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Lord Lucas: My Lords, the noble Lord, Lord Bassam, made a very good point in his speech on the previous group of amendments. He said that it was important that both the ISPs and the Government shared the financial responsibility for the decisions that would be taken. I believe that that is what we should try to achieve. Clearly, the ISPs must bear part of the cost. They have considerable ability to keep down the costs and need an incentive to do so. Anyway, if they did not have to contribute, they would merely trot off to any good defence contractor and find out how to turn costs into high profits. It is entirely right that the ISPs should make a fair contribution.
Similarly, the Government must be bound by financial responsibility and should not be able to cast unquantifiable costs on to the ISPs and bear none of it themselves. If the cost turns out to be £300 million, the Government must go for budgetary approval for a sum that bears a proper relationship to that cost. A sensible proportion that comes to mind is half. Therefore, if it is worth £150 million to the Government, perhaps they are right to ask for a similar
Lord Howell of Guildford: My Lords, I simply ask: how can the Government quantify these costs when they cannot define the scope of the Bill, as we have already heard in debate this evening and, I am sure, also in Committee? It is not clear to what extent the provisions are to be applied and how they will work, given the fact that a great many service providers and operations are located, at least partially, overseas. One thinks of the simple operation of transferring information and messages from local files to remote sites through the appropriate transfer protocol. In many cases that is done through remote sites which are deliberately not sited in the UK either because the technology has originated in America or because of low cost high quality provision elsewhere. India, for example, already provides remote site storage for a vast range of information and collects e-mails and website transfers through the necessary protocols on a colossal scale. Where will it come into the equation? What part of its operation will be addressed by this Bill? What costs will it have to pay?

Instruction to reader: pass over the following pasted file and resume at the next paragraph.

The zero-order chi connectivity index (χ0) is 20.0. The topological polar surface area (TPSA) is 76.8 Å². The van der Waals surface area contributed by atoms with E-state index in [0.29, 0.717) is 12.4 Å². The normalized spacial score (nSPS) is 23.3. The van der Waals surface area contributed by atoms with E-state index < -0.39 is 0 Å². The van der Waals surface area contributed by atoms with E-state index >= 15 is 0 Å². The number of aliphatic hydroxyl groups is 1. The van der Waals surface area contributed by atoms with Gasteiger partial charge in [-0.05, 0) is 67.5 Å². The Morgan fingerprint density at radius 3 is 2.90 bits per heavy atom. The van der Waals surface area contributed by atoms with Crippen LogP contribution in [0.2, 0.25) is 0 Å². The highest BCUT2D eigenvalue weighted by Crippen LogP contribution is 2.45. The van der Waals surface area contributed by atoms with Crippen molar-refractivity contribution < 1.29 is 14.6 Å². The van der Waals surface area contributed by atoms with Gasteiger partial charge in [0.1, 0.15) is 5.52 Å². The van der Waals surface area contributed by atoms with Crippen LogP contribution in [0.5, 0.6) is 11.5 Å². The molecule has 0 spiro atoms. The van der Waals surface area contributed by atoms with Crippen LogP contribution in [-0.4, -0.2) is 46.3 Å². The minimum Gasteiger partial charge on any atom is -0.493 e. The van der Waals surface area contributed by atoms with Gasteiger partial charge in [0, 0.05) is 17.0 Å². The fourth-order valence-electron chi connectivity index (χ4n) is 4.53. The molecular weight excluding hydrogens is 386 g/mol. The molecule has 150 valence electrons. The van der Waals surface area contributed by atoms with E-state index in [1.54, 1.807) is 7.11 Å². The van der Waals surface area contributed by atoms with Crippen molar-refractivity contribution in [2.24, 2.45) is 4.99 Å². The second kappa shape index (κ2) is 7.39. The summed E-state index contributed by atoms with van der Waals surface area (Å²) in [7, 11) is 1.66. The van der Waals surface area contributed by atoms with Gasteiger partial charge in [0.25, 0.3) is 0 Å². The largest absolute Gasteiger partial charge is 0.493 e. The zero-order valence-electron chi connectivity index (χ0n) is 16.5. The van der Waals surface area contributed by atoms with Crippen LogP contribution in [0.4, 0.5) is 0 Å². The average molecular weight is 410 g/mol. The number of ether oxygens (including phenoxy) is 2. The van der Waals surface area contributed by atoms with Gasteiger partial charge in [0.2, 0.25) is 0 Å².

Unless we can begin to answer these questions the debate about costs is in the area of fantasy. I do not see how this House, let alone the general public or industry, can be asked to plunge ahead with legislative provisions which are so stratospherically vague and unrelated to any definition of scope which could seriously give us a basis on which to compute the cost of this operation.
Lord McNally: My Lords, I make one further appeal to the Minister. I thought my appeal made during the previous debate had almost succeeded. The Minister teetered on the edge of making a sensible decision, but then he was dragged back, presumably by the Treasury. Looking from the outside, the words "shall" instead of
Lord Bassam of Brighton: My Lords, this debate is a reflection on the previous one and the comments that I made about costs. I accept that that is right. I made a statement on government policy and the way in which we believe we should develop our thinking in this area. The issue of costs revolves in part around a sense of trust. Perhaps it is because there has been a hyping of the debate that a view is emerging in some quarters that £20 million will be far too small a sum of money to cover the set up costs which we have made plain we shall cover. We do not see the exercise as being as extensive as some have imagined. It is that imagining that troubles me most in this debate.
I shall go over some of the points that have been made during the course of this discussion as briefly as I can. The noble Viscount, Lord Astor, asked me to correct something that was said during Committee stage. I gave that correction during an earlier debate, but I am not sure whether the noble Viscount picked it up. If it helps the House I shall repeat it for the record. It concerns the allocation of costs and how they will be dealt with in Clause 12.